NORTHERN DISTRICT OF TEXAS REFUSES TO EXTEND INSURER’S DUTY TO DEFEND BEYOND THE POLICYHOLDER’S EMPLOYEES
In Colony Insurance Company v. Marty D. Price, No. 3:11-CV-3536-D, 2013 WL 1797786 (N.D. Tex. April 29, 2013). The Northern District of Texas determined that that Colony Insurance Company (“Colony”) did not owe a duty to defend to multiple defendants associated with a nightclub. Colony insured Tommy Sinclair d/b/a Mustang Entertainment (“Sinclair”) under the policy at issue. Sinclair operated a nightclub were a patron was allegedly falsely imprisoned, assaulted, and kicked out of the night club. The following day the patron died. The estate and beneficiaries sued several defendants, including Marty Price (“Price”), Mustang Town Property LP (“Mustang”), and T.O.M GP, LLC (“T.O.M.”) in the underlying suit. In a separate action, these defendants brought suit against Colony for coverage under Sinclair’s Policy.
According to the underlying petition, Price was Sinclair’s attorney and was either an owner of the night club or acted as the owner on behalf of Sinclair. Mustang and T.O.M. are entities formed by Sinclair and Price more than year after the alleged wrongful death took place.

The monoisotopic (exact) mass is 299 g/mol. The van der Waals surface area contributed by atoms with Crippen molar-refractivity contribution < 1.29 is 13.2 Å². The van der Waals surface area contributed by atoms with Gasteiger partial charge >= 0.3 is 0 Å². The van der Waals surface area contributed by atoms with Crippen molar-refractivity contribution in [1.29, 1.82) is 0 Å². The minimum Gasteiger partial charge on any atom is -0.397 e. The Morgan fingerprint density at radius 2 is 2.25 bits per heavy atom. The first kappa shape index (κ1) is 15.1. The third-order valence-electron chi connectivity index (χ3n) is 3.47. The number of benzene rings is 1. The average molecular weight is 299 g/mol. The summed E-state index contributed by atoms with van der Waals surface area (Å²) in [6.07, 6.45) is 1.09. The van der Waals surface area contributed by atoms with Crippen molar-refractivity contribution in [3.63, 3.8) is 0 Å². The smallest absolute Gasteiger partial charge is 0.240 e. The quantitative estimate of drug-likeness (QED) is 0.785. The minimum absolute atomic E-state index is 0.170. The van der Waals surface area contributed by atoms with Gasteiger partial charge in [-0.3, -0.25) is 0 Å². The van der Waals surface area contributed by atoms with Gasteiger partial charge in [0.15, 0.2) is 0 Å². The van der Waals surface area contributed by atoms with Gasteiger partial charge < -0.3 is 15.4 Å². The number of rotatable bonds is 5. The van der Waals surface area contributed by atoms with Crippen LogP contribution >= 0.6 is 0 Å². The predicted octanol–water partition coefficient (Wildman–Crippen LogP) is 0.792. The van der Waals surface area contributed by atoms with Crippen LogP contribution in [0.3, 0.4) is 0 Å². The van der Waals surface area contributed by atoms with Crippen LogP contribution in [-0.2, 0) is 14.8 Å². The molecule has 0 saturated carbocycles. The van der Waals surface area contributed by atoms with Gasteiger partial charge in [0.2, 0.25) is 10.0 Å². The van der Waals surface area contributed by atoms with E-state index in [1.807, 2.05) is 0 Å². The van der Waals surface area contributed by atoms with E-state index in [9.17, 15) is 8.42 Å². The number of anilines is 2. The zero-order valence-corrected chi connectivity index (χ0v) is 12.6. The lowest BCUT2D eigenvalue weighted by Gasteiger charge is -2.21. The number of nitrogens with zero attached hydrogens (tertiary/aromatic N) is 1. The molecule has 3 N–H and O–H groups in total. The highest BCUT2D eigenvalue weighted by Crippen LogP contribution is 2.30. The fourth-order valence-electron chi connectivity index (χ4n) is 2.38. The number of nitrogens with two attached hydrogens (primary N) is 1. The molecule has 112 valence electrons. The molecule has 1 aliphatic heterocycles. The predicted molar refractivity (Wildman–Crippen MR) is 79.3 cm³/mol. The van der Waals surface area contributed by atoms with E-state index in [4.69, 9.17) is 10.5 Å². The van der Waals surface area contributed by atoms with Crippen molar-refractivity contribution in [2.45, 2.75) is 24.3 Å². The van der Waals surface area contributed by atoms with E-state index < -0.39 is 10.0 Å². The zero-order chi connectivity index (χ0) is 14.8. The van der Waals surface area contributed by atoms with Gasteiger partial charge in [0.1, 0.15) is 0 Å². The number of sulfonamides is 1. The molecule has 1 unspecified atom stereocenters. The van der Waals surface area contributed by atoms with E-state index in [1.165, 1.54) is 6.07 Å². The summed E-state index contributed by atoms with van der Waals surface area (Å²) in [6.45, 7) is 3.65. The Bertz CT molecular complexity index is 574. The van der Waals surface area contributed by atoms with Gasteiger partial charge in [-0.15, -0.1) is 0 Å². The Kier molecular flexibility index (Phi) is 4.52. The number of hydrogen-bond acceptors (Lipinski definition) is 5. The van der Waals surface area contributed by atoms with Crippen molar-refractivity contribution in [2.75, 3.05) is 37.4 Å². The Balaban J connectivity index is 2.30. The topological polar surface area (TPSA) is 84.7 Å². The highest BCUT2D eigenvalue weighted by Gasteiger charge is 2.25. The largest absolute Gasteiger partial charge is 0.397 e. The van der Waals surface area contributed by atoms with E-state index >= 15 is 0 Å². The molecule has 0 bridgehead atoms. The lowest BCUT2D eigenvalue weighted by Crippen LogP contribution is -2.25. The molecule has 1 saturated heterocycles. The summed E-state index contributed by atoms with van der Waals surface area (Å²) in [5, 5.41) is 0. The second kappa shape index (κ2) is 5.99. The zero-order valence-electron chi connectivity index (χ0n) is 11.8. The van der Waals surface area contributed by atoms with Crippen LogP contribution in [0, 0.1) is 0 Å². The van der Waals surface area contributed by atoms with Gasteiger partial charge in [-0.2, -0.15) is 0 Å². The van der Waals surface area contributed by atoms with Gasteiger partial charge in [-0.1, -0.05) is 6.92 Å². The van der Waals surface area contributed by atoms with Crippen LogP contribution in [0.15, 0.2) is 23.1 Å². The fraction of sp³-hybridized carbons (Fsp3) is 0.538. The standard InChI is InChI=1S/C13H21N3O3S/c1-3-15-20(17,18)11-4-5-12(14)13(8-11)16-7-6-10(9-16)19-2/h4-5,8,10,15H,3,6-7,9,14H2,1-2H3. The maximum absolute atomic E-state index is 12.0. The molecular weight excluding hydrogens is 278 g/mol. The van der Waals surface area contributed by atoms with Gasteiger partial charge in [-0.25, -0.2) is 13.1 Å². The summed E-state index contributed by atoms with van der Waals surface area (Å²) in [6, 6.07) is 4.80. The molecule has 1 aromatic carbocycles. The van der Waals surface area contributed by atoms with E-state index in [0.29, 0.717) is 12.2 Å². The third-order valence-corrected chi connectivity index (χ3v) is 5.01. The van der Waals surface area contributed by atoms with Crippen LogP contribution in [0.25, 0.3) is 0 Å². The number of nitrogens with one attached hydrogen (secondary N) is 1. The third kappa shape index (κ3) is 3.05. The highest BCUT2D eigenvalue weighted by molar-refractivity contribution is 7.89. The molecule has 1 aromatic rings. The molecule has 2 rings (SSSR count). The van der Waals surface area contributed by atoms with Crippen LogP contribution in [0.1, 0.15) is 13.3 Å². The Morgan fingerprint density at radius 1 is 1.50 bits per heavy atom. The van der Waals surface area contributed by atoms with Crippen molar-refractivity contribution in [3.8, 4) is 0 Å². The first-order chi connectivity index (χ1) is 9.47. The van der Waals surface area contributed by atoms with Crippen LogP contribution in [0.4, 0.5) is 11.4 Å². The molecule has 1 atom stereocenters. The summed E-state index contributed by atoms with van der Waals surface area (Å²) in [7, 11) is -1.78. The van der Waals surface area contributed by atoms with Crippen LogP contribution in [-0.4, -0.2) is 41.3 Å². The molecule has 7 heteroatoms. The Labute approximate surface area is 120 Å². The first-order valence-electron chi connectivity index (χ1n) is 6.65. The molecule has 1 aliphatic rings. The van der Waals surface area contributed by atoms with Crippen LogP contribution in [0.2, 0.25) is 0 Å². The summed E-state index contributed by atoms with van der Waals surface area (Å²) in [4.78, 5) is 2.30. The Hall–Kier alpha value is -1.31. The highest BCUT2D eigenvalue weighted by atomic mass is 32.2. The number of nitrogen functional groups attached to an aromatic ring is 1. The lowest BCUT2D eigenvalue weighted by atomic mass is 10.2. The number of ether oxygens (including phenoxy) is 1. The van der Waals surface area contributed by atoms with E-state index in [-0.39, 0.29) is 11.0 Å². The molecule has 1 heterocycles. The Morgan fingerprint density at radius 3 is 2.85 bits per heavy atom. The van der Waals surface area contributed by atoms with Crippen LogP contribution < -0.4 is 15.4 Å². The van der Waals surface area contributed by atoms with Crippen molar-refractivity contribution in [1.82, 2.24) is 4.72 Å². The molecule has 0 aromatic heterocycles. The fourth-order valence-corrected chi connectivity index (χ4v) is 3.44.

The only named insured on the Policy was Sinclair, and additional insureds under the Policy were limited to Sinclair’s employees. In an interesting turn of events, Price, Mustang, and T.O.M. alleged that they were Sinclair’s employees as defined by the policy. The parties seeking coverage maintained that since the underlying petition alleges that “employees” falsely imprisoned the decedent and also alleged that “Defendants” falsely imprisoned him, and it is known that only Sinclair’s employees falsely imprisoned the decedent, that all of the Defendants referenced in the underlying petition must be employees.
Applying the eight-corners test, the Court determined that the petition treated the words “defendants” separate from “employees”. The Court carefully explained that underlying lawsuit simply alleged that the Defendants were liable for false imprisonment, not that all defendants were employees. As such, the defendants seeking coverage were not additional insureds under the Policy. Further, the Court determined that it is unreasonable to construe the underlying petition as alleging all “defendants” physically committed a tort on decedent because some of the defendants are entities, not people. As such, the Court granted Colony’s Motion for Summary Judgment and determined that Price, Mustang, and T.O.M. are not entitled to coverage under Sinclair’s policy as additional insureds.